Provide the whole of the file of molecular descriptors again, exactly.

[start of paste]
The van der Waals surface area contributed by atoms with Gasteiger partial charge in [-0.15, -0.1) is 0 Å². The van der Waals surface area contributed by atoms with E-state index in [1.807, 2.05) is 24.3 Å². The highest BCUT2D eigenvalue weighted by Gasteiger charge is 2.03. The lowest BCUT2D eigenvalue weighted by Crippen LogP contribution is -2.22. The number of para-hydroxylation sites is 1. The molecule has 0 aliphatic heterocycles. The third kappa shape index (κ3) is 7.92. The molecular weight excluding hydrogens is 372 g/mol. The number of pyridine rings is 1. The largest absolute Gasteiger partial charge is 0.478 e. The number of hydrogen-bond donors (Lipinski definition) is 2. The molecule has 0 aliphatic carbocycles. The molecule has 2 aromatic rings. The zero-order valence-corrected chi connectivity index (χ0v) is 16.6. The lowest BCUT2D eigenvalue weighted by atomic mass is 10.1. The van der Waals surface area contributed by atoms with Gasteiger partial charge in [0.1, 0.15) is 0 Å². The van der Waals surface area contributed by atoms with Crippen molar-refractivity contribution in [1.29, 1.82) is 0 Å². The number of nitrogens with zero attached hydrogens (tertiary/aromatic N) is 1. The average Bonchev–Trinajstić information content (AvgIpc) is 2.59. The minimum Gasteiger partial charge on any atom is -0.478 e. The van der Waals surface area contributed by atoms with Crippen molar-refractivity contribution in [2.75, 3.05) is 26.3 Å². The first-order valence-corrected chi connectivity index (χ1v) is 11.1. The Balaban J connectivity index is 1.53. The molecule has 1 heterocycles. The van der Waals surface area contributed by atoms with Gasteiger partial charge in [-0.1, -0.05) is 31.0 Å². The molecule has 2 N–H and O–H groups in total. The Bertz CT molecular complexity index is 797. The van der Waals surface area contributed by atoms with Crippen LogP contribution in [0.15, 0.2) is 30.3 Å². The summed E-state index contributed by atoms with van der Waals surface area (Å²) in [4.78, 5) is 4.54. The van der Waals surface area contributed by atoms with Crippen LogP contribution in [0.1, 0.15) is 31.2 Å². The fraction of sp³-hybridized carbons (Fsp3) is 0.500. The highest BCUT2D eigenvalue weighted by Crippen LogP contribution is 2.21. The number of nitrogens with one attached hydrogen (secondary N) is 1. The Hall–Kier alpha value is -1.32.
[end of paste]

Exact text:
The van der Waals surface area contributed by atoms with Gasteiger partial charge in [-0.15, -0.1) is 0 Å². The van der Waals surface area contributed by atoms with E-state index in [1.807, 2.05) is 24.3 Å². The highest BCUT2D eigenvalue weighted by Gasteiger charge is 2.03. The lowest BCUT2D eigenvalue weighted by Crippen LogP contribution is -2.22. The number of para-hydroxylation sites is 1. The molecule has 0 aliphatic heterocycles. The third kappa shape index (κ3) is 7.92. The molecular weight excluding hydrogens is 372 g/mol. The number of pyridine rings is 1. The largest absolute Gasteiger partial charge is 0.478 e. The number of hydrogen-bond donors (Lipinski definition) is 2. The molecule has 0 aliphatic carbocycles. The molecule has 2 aromatic rings. The zero-order valence-corrected chi connectivity index (χ0v) is 16.6. The lowest BCUT2D eigenvalue weighted by atomic mass is 10.1. The van der Waals surface area contributed by atoms with Gasteiger partial charge in [0.1, 0.15) is 0 Å². The van der Waals surface area contributed by atoms with Crippen molar-refractivity contribution in [1.29, 1.82) is 0 Å². The number of nitrogens with zero attached hydrogens (tertiary/aromatic N) is 1. The average Bonchev–Trinajstić information content (AvgIpc) is 2.59. The minimum Gasteiger partial charge on any atom is -0.478 e. The van der Waals surface area contributed by atoms with Crippen molar-refractivity contribution in [2.75, 3.05) is 26.3 Å². The first-order valence-corrected chi connectivity index (χ1v) is 11.1. The Balaban J connectivity index is 1.53. The molecule has 1 heterocycles. The van der Waals surface area contributed by atoms with Gasteiger partial charge in [-0.1, -0.05) is 31.0 Å². The molecule has 2 N–H and O–H groups in total. The Bertz CT molecular complexity index is 797. The van der Waals surface area contributed by atoms with Crippen LogP contribution in [0.15, 0.2) is 30.3 Å². The summed E-state index contributed by atoms with van der Waals surface area (Å²) in [4.78, 5) is 4.54. The van der Waals surface area contributed by atoms with Crippen LogP contribution in [0.1, 0.15) is 31.2 Å². The fraction of sp³-hybridized carbons (Fsp3) is 0.500. The highest BCUT2D eigenvalue weighted by Crippen LogP contribution is 2.21. The number of nitrogens with one attached hydrogen (secondary N) is 1. The Hall–Kier alpha value is -1.32.